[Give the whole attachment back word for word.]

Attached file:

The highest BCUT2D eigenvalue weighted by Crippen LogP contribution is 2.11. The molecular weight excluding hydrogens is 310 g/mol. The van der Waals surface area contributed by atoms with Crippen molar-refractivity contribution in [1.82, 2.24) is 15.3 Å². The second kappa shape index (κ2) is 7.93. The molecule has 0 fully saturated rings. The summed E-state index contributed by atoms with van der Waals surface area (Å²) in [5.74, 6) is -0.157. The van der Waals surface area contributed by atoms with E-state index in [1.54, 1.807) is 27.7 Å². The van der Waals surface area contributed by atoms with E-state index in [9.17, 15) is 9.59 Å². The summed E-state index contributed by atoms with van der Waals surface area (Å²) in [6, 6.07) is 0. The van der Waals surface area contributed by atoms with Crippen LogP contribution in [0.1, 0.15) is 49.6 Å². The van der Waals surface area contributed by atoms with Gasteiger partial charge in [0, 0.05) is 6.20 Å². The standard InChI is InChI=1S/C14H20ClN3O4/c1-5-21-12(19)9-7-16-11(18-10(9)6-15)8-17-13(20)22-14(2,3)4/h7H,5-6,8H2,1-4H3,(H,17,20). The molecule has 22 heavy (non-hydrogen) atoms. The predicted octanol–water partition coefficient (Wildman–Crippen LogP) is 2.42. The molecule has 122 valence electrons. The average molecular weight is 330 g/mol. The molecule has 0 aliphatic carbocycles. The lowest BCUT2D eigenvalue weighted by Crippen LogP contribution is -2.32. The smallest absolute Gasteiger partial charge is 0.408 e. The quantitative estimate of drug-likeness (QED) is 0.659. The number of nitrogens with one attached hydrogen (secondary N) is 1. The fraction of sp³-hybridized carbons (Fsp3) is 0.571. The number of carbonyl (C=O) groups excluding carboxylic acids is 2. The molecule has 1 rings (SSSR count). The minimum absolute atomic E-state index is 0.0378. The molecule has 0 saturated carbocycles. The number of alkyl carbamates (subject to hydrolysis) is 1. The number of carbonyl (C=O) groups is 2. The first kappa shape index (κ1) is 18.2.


The highest BCUT2D eigenvalue weighted by Crippen LogP contribution is 2.11. The molecular weight excluding hydrogens is 310 g/mol. The van der Waals surface area contributed by atoms with Crippen molar-refractivity contribution in [1.82, 2.24) is 15.3 Å². The second kappa shape index (κ2) is 7.93. The molecule has 0 fully saturated rings. The summed E-state index contributed by atoms with van der Waals surface area (Å²) in [5.74, 6) is -0.157. The van der Waals surface area contributed by atoms with E-state index in [1.54, 1.807) is 27.7 Å². The van der Waals surface area contributed by atoms with E-state index in [9.17, 15) is 9.59 Å². The summed E-state index contributed by atoms with van der Waals surface area (Å²) in [6, 6.07) is 0. The van der Waals surface area contributed by atoms with Crippen LogP contribution in [0.1, 0.15) is 49.6 Å². The van der Waals surface area contributed by atoms with Gasteiger partial charge in [0, 0.05) is 6.20 Å². The standard InChI is InChI=1S/C14H20ClN3O4/c1-5-21-12(19)9-7-16-11(18-10(9)6-15)8-17-13(20)22-14(2,3)4/h7H,5-6,8H2,1-4H3,(H,17,20). The molecule has 22 heavy (non-hydrogen) atoms. The predicted octanol–water partition coefficient (Wildman–Crippen LogP) is 2.42. The molecule has 122 valence electrons. The average molecular weight is 330 g/mol. The molecule has 0 aliphatic carbocycles. The lowest BCUT2D eigenvalue weighted by Crippen LogP contribution is -2.32. The smallest absolute Gasteiger partial charge is 0.408 e. The quantitative estimate of drug-likeness (QED) is 0.659. The number of nitrogens with one attached hydrogen (secondary N) is 1. The fraction of sp³-hybridized carbons (Fsp3) is 0.571. The number of carbonyl (C=O) groups excluding carboxylic acids is 2. The molecule has 1 rings (SSSR count). The minimum absolute atomic E-state index is 0.0378. The molecule has 0 saturated carbocycles. The number of alkyl carbamates (subject to hydrolysis) is 1. The number of carbonyl (C=O) groups is 2. The first kappa shape index (κ1) is 18.2.